--Many Americans, or more precisely, US citizens are incredibly misinformed and uninformed on a variety of important issues. Many of my fellow citizens do not understand their own history and reality let alone those of other countries. This dangerous and deep ignorance has facilitated the sense of what is called “American exceptionalism”, which is the delusion that everything about America (US) is best. This is clearly not the case and is especially true in the realm of foreign policy. I think the disastrous consequences of the Iraq War, so obvious to many sentient people all over the world, is not understood by too many people in the US. I must hasten to add that there are many people in this country who are aware of these problems but they do not have enough power and influence to change things yet. One can hope…
--The political "machine" has a view of reality which has little to do with that of the poet. Do you agree that it would be a good idea to stimulate the right side of the brain....!!!???
--I like the concept but I can guarantee you if they legalized placing electrodes on the heads of politicians it would end in mass murder.
. --Since 2006 Kearns has written about indigenous Latin American issues for “Indian Country Today
) the nation’s largest Native American news publication, with special focus on stories from Ecuador, Columbia, Mexico, Chile, Brazil, Guatemala, Paraguay and Puerto Rico among others.
--Many of his articles dealing with the indigenous heritage of Puerto Rico are listed in a collection on the Caribbean Amerindian Centrelink: www.centrelink.org
. The CAC is a scholarly project organized and managed by Anthropologist Dr. Maximilian Forte.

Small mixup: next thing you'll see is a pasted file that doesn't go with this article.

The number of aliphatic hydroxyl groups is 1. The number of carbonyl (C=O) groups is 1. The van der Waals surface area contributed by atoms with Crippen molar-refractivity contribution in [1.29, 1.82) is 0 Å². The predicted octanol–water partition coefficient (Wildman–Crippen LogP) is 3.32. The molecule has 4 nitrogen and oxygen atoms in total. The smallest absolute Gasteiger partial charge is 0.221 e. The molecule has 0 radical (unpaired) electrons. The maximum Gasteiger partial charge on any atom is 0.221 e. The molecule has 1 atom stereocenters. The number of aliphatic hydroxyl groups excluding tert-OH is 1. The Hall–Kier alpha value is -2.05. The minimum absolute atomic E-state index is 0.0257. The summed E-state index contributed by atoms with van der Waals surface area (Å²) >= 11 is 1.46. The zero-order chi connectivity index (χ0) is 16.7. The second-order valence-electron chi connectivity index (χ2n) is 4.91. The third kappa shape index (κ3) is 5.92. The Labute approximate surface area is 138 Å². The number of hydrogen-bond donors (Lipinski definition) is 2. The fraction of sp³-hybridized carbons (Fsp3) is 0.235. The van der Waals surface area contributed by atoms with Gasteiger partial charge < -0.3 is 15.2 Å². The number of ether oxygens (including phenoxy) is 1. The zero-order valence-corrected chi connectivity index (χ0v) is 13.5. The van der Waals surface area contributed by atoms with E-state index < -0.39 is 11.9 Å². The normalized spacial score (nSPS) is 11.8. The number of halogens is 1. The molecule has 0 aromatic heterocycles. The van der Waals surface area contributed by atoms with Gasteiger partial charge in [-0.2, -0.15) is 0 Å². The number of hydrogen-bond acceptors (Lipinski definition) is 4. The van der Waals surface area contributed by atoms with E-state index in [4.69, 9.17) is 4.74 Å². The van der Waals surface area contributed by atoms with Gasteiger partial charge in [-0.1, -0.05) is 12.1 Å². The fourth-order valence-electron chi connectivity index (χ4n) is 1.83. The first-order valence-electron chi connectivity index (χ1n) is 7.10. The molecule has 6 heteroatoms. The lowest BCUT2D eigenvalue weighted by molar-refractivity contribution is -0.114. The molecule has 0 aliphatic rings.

--Three of his poems, “Aurelio’s Vengeance, Puerto Rico, 1901
” and “The Body of My Isla
” are included in the poetry section of http://www.virtualboricua.org
Rick Kearns, aka Rick Kearns-Morales:
His poems have appeared in the following anthologies: BULLYING Replies, Rebuttals, Confessions and Catharsis (Skyhorse Publishing, NY 2012); I Was Indian (before being Indian was cool) (Foothills Publishing, NY 2009); El Coro/A Chorus of Latino and Latina Poetry (Univ. of Massachusetts Press, Amherst, 1997); In Defense of Mumia (Writers & Readers Press, Harlem, NY, 1996); and ALOUD; Voices from the Nuyorican Cafe (Henry Holt & Co., NY, 1994. Winner of the American Book Award.) His work has appeared in literary reviews such as: The Massachusetts Review, Letras Salvajes (literary review from Puerto Rico), Letras (lit review of the Center for Puerto Rican Studies, Hunter College, NY), Conversation Quarterly (UK), Painted Bride Quarterly, Chicago Review, Revival Literary Review (Ireland), ONTHEBUS, Poetry Motel, The Blue Guitar, Drum Voices Revue (So. Illinois University Edwardsville), The Patterson Review, HEART Quarterly, Big Hammer, Palabra: A Journal of Chicano and Literary Art, Yellow Medicine Review, Fledgling Rag and others.
Kearns has given readings of his own poetry as the featured reader in Harrisburg, Lancaster, York, Philadelphia, Pittsburgh, New York City, Baltimore, Camden (NJ) and other places since 1988, including colleges and universities such as Penn State University, Swarthmore College, Harrisburg Area Community College, and Rutgers University. Much of his work deals with his Puerto Rican heritage and identity, including his Taino background. He has performed his work with musical accompaniment on various occasions, including sessions with: tabla; flamenco guitar; Latin percussion-congas, timbales, etc.; jazz saxophone; upright bass; jazz quartet of trumpet & congas, upright bass, guitar, sax & clarinet - the Con Alma Quartet since 2010.
Rick Kearns and the Con Alma Quartet features the blending of Kearns’ poetry with established jazz tunes that typically include improvised interactions between the poet and the musicians. Since 2010 the group has performed at a variety of venues including: the Harrisburg Riverboat; the Central Pa Friends of Jazz Jazz Picnic; the Ware Center for the Arts, Lancaster, Pa; Open Stage Theater, Harrisburg, Pa; the Wildwood Writer’s Festival, Harrisburg Area Community College; the Culture & Main TV show, WRCT, York, Pa; and the Yocum Institute for Arts Education, Wyomissing, Pa.
Rick Kearns and the Con Alma Quartet released a CD of their collaborations in December of 2013.
Recordings of Kearns reading his poems with the Con Alma Quarter can be heard at: https://soundcloud.com/rickkearnsconalma. He can be heard reading solo at: